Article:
Grab yourself a pair of Gucci trainers… for just £8.99! But don’t expect to show them off in the pub when lockdown ends
- Gucci’s latest pair of trainers cost just £8.99 and have the iconic logo on the sole
- The shoes are a ‘virtual’ pair – making them perfect for social media snaps
- Owners of the Gucci Virtual 25s scan camera over feet and the shoe appears
If you have always wanted a pair of Gucci trainers but been put off by the hefty price tag, you may be in luck.
The luxury brand’s latest pair cost just £8.99 and have the iconic logo on the sole – but there is a catch.
The shoes cannot be worn in real life. They are a ‘virtual’ pair – making them perfect for social media snaps but little else.
Owners of the Gucci Virtual 25s scan a camera over their feet and the bright green and pink high-top shoe appears.
Owners of the Gucci Virtual 25s scan a camera over their feet and the trainers appear
The Italian designer, whose trainers usually cost between £400 and £900, developed the pair in partnership with Wanna, a Belarus-based fashion technology company which uses augmented reality (AR).
They can be ‘worn’ using Gucci and Wanna’s apps, on online gaming platform Roblox and other social media sites. It comes amid growing popularity of virtual collectibles.
Earlier this month a tweet sold for £2.1million while a digital-only collage by artist Beeple fetched £50million.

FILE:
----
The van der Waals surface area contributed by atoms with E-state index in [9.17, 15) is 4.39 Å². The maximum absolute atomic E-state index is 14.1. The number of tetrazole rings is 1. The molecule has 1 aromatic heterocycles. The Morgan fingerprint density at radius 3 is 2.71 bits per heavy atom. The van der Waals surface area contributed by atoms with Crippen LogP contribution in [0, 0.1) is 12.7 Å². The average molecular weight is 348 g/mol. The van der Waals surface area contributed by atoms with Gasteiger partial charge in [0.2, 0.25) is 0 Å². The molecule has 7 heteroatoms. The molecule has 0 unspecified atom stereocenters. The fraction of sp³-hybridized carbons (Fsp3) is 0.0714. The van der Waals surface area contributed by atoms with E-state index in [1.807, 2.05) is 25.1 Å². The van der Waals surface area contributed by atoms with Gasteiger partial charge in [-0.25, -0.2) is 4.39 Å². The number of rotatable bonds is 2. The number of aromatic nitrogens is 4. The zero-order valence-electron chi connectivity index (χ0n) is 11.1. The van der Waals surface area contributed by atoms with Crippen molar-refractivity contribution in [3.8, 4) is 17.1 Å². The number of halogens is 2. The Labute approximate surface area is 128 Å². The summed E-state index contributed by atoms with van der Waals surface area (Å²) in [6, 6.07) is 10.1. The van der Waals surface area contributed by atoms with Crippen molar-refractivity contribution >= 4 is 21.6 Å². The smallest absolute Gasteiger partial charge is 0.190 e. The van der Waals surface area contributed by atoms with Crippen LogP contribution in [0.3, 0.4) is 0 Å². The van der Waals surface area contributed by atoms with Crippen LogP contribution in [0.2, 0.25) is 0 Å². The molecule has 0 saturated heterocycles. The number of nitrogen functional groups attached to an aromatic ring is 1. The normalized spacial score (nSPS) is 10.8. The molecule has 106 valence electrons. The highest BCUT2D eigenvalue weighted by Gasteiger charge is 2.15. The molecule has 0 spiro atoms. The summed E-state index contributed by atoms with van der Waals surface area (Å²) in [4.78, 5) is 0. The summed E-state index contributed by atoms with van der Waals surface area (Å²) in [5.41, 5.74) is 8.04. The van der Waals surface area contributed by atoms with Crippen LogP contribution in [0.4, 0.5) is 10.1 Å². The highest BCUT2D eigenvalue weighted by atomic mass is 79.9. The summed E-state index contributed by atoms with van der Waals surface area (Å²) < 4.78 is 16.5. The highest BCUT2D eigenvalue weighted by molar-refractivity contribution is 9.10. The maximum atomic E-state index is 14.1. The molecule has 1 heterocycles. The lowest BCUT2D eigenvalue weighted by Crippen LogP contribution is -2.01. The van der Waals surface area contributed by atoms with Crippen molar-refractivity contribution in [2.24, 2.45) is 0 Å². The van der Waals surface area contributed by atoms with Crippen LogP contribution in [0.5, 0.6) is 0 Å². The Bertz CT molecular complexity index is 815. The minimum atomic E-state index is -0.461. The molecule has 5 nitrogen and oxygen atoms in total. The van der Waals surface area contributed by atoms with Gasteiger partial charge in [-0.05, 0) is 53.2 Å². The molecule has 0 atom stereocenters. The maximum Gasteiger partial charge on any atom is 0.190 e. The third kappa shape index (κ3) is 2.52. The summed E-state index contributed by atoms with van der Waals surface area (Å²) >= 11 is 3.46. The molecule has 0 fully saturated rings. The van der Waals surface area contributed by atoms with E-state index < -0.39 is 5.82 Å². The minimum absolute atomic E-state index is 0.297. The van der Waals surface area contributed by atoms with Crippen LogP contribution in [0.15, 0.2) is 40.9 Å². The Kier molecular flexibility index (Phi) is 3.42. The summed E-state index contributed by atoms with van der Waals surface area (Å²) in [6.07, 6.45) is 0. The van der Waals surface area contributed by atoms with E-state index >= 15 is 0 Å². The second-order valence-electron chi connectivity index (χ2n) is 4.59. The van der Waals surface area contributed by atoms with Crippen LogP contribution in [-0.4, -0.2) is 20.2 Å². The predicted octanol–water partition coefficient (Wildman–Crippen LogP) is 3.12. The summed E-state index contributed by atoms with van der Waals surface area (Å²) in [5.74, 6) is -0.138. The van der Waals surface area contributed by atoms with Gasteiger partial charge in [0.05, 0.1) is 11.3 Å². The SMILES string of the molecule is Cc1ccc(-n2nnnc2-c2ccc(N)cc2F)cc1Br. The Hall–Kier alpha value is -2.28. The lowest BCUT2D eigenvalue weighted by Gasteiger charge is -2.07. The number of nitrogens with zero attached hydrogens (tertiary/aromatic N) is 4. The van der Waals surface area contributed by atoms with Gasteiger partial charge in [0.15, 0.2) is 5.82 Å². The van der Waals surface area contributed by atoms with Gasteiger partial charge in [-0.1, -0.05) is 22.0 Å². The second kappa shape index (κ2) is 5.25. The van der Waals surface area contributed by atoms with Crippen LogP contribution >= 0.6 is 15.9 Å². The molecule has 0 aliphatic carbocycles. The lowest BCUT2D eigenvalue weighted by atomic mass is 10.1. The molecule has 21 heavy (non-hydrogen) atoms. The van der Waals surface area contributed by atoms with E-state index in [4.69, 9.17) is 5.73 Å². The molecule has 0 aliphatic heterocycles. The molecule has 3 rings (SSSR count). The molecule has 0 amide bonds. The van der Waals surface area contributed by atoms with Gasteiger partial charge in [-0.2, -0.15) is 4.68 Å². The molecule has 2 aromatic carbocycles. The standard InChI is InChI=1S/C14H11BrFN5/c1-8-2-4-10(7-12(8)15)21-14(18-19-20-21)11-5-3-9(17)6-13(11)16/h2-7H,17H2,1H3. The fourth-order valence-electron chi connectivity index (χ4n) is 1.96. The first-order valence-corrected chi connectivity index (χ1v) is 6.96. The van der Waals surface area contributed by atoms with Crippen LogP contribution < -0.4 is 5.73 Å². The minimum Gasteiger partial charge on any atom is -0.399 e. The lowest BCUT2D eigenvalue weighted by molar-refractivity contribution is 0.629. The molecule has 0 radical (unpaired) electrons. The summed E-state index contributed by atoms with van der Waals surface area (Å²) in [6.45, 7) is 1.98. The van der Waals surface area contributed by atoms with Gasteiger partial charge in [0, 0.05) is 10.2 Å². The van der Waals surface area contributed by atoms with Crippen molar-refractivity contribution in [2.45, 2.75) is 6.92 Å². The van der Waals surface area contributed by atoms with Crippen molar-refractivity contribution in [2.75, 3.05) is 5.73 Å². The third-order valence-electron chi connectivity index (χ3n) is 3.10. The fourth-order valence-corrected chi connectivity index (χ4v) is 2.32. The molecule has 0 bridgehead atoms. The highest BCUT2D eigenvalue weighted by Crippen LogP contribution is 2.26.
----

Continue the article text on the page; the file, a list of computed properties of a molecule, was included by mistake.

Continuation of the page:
Twitter co-founder Jack Dorsey auctioned the first ever tweet on the site and will donate the proceeds from its sale to charity GiveDirectly’s Africa response fund.
The tweet from 2006 said: ‘Just setting up my twttr.’
The Italian designer developed the pair in partnership with Wanna, a Belarus-based fashion technology company which uses augmented reality (AR)
Both were sold as NFTs, non-fungible tokens, which is a unique certificate of ownership tied to a digital asset.
Sergey Arkhangelskiy, Wanna co-founder and chief executive, said fashion AR will keep growing and soon be integrated into shops.
He said: ‘Our goal as a company is to actually supersede the product photos… and substitute it for something which is way more engaging and closer to offline shopping.’